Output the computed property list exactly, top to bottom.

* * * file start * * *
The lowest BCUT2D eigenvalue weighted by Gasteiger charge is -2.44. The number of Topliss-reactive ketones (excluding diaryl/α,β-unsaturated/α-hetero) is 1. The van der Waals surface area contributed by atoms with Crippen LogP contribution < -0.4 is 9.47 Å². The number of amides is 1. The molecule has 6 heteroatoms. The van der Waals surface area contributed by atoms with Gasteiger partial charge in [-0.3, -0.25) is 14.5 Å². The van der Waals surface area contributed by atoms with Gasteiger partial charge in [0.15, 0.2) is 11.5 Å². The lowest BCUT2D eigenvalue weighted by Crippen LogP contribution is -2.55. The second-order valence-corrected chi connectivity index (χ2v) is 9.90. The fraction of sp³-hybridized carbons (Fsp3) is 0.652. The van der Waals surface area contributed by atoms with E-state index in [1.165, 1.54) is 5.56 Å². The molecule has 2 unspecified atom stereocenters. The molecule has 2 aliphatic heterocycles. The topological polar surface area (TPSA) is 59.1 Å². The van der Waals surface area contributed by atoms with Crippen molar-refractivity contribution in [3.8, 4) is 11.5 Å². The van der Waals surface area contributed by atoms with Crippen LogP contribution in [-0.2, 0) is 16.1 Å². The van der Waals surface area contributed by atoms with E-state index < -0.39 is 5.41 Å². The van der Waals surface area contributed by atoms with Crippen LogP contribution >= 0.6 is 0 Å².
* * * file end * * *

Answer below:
The lowest BCUT2D eigenvalue weighted by Gasteiger charge is -2.44. The number of Topliss-reactive ketones (excluding diaryl/α,β-unsaturated/α-hetero) is 1. The van der Waals surface area contributed by atoms with Crippen LogP contribution < -0.4 is 9.47 Å². The number of amides is 1. The molecule has 6 heteroatoms. The van der Waals surface area contributed by atoms with Gasteiger partial charge in [-0.3, -0.25) is 14.5 Å². The van der Waals surface area contributed by atoms with Gasteiger partial charge in [0.15, 0.2) is 11.5 Å². The lowest BCUT2D eigenvalue weighted by Crippen LogP contribution is -2.55. The second-order valence-corrected chi connectivity index (χ2v) is 9.90. The fraction of sp³-hybridized carbons (Fsp3) is 0.652. The van der Waals surface area contributed by atoms with E-state index in [1.165, 1.54) is 5.56 Å². The molecule has 2 unspecified atom stereocenters. The molecule has 2 aliphatic heterocycles. The topological polar surface area (TPSA) is 59.1 Å². The van der Waals surface area contributed by atoms with Crippen molar-refractivity contribution in [3.8, 4) is 11.5 Å². The van der Waals surface area contributed by atoms with Crippen LogP contribution in [-0.2, 0) is 16.1 Å². The van der Waals surface area contributed by atoms with E-state index < -0.39 is 5.41 Å². The van der Waals surface area contributed by atoms with Crippen LogP contribution >= 0.6 is 0 Å².